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Change lives. Change organizations. Change the world.
James Mwangi, the CEO of Equity Bank, a microfinance services provider, oversaw a remarkable turnaround at his organization beginning in the early 1990s. Mwangi’s association with the bank began in 1992, when a founder (who was also a family friend) urged him to deposit his savings in what was then a struggling indigenous enterprise called Equity Building Society (EBS). Mwangi agreed, both to help keep a Kenyan institution afloat and because he felt personally invested in its management team. He then watched EBS decline at an alarming rate. In 1994, the Central Bank of Kenya (CBK) found EBS to be technically insolvent with poor management and inadequate board supervision. Equity officials agreed to overhaul the firm’s strategy and operations in exchange for avoiding dissolution. In 1995, Mwangi decided to get personally involved in turning Equity around. With several years of experience working for Ernst & Young and Trade Bank, he joined EBS as the finance director, and worked his way up to become CEO in 2004.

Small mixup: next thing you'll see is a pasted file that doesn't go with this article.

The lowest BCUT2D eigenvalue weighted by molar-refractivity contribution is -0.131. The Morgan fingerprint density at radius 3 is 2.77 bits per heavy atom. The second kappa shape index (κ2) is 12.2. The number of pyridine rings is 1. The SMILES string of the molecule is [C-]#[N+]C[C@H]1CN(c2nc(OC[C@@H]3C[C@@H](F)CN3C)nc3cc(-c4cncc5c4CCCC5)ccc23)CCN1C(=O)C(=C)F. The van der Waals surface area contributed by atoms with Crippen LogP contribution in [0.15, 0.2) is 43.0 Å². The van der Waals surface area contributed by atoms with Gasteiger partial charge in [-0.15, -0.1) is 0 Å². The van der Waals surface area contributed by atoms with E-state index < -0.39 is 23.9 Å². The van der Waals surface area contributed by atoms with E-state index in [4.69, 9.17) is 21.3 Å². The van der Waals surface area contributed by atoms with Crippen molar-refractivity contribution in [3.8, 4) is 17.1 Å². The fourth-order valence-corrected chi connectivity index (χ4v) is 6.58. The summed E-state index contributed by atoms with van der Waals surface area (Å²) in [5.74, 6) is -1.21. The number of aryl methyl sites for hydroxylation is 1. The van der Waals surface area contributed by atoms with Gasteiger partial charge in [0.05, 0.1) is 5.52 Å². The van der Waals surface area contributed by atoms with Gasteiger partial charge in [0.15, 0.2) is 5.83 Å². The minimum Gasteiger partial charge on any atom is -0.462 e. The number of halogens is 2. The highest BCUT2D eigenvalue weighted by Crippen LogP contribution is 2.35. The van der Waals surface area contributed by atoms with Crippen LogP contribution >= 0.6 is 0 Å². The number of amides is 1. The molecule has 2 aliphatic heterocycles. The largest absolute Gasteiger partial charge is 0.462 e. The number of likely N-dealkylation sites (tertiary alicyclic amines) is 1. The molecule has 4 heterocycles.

During his time at Equity, he oversaw its massive transformation from a small, insolvent mortgage lending company, to a fast-growing, internationally recognized financial services bank. Throughout the organization’s evolution, it had focused exclusively on Kenya’s economically marginalized citizens, the so-called “unbanked” population, which had historically been excluded from formal sources of capital, such as banks, building societies, and other regulated financial institutions.
This case asks students to examine what strategy Mwangi and his team pursued. Being able to define and identify strategy is fundamental to the task of the general manager but often lacks clarity in practice because of confusion about where to begin and what to include.
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Case No: E260